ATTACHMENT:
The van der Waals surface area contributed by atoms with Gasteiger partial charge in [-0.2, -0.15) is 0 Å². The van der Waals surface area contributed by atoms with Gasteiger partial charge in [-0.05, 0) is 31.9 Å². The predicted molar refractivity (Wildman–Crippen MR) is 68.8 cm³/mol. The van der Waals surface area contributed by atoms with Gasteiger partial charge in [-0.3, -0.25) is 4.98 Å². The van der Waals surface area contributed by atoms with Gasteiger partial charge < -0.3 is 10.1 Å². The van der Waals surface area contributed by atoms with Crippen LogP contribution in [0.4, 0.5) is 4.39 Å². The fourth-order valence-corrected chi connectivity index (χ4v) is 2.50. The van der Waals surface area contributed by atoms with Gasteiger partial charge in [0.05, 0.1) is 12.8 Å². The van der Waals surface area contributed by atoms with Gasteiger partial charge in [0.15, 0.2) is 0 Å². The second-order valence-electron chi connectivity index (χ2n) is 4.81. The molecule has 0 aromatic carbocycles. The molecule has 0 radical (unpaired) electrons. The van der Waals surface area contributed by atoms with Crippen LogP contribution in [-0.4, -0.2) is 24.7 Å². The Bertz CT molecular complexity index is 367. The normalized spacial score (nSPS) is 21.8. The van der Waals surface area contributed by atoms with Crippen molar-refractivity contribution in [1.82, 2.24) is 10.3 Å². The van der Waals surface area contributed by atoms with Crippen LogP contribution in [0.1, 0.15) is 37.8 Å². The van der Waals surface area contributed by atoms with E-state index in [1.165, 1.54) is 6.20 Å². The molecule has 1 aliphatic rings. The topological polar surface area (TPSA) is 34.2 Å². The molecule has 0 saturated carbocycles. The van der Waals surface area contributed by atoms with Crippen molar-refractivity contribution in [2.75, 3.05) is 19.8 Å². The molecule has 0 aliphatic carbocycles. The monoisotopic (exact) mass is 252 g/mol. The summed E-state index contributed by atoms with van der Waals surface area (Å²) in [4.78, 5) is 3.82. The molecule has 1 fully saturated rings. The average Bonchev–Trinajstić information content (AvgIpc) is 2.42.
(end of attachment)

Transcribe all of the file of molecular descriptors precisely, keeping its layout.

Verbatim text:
The van der Waals surface area contributed by atoms with Gasteiger partial charge in [-0.2, -0.15) is 0 Å². The van der Waals surface area contributed by atoms with Gasteiger partial charge in [-0.05, 0) is 31.9 Å². The predicted molar refractivity (Wildman–Crippen MR) is 68.8 cm³/mol. The van der Waals surface area contributed by atoms with Gasteiger partial charge in [-0.3, -0.25) is 4.98 Å². The van der Waals surface area contributed by atoms with Gasteiger partial charge < -0.3 is 10.1 Å². The van der Waals surface area contributed by atoms with Crippen LogP contribution in [0.4, 0.5) is 4.39 Å². The fourth-order valence-corrected chi connectivity index (χ4v) is 2.50. The van der Waals surface area contributed by atoms with Gasteiger partial charge in [0.05, 0.1) is 12.8 Å². The van der Waals surface area contributed by atoms with Gasteiger partial charge in [0.15, 0.2) is 0 Å². The second-order valence-electron chi connectivity index (χ2n) is 4.81. The molecule has 0 aromatic carbocycles. The molecule has 0 radical (unpaired) electrons. The van der Waals surface area contributed by atoms with Crippen LogP contribution in [-0.4, -0.2) is 24.7 Å². The Bertz CT molecular complexity index is 367. The normalized spacial score (nSPS) is 21.8. The van der Waals surface area contributed by atoms with Crippen molar-refractivity contribution in [1.82, 2.24) is 10.3 Å². The van der Waals surface area contributed by atoms with Crippen LogP contribution in [0.1, 0.15) is 37.8 Å². The van der Waals surface area contributed by atoms with E-state index in [1.165, 1.54) is 6.20 Å². The molecule has 1 aliphatic rings. The topological polar surface area (TPSA) is 34.2 Å². The molecule has 0 saturated carbocycles. The van der Waals surface area contributed by atoms with Crippen molar-refractivity contribution in [2.75, 3.05) is 19.8 Å². The molecule has 0 aliphatic carbocycles. The monoisotopic (exact) mass is 252 g/mol. The summed E-state index contributed by atoms with van der Waals surface area (Å²) in [4.78, 5) is 3.82. The molecule has 1 fully saturated rings. The average Bonchev–Trinajstić information content (AvgIpc) is 2.42.